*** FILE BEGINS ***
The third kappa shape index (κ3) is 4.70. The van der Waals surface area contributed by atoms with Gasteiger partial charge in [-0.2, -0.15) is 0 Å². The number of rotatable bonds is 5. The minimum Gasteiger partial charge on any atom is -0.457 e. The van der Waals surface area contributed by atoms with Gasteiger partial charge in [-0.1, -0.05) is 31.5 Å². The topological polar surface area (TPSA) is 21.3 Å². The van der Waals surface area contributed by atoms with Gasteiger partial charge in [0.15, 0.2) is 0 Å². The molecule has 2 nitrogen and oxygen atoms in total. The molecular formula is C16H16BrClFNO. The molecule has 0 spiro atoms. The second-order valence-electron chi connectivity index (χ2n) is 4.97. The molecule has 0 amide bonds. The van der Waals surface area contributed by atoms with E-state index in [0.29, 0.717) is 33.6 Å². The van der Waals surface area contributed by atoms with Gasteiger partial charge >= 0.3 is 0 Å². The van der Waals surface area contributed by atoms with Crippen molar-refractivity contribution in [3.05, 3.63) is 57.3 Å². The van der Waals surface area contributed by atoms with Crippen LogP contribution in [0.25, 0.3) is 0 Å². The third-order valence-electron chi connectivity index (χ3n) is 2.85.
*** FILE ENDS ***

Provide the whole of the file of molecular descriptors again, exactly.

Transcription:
The third kappa shape index (κ3) is 4.70. The van der Waals surface area contributed by atoms with Gasteiger partial charge in [-0.2, -0.15) is 0 Å². The number of rotatable bonds is 5. The minimum Gasteiger partial charge on any atom is -0.457 e. The van der Waals surface area contributed by atoms with Gasteiger partial charge in [-0.1, -0.05) is 31.5 Å². The topological polar surface area (TPSA) is 21.3 Å². The van der Waals surface area contributed by atoms with Gasteiger partial charge in [0.15, 0.2) is 0 Å². The molecule has 2 nitrogen and oxygen atoms in total. The molecular formula is C16H16BrClFNO. The molecule has 0 spiro atoms. The second-order valence-electron chi connectivity index (χ2n) is 4.97. The molecule has 0 amide bonds. The van der Waals surface area contributed by atoms with E-state index in [0.29, 0.717) is 33.6 Å². The van der Waals surface area contributed by atoms with Gasteiger partial charge >= 0.3 is 0 Å². The van der Waals surface area contributed by atoms with Crippen molar-refractivity contribution in [3.05, 3.63) is 57.3 Å². The van der Waals surface area contributed by atoms with Crippen LogP contribution in [0.25, 0.3) is 0 Å². The third-order valence-electron chi connectivity index (χ3n) is 2.85.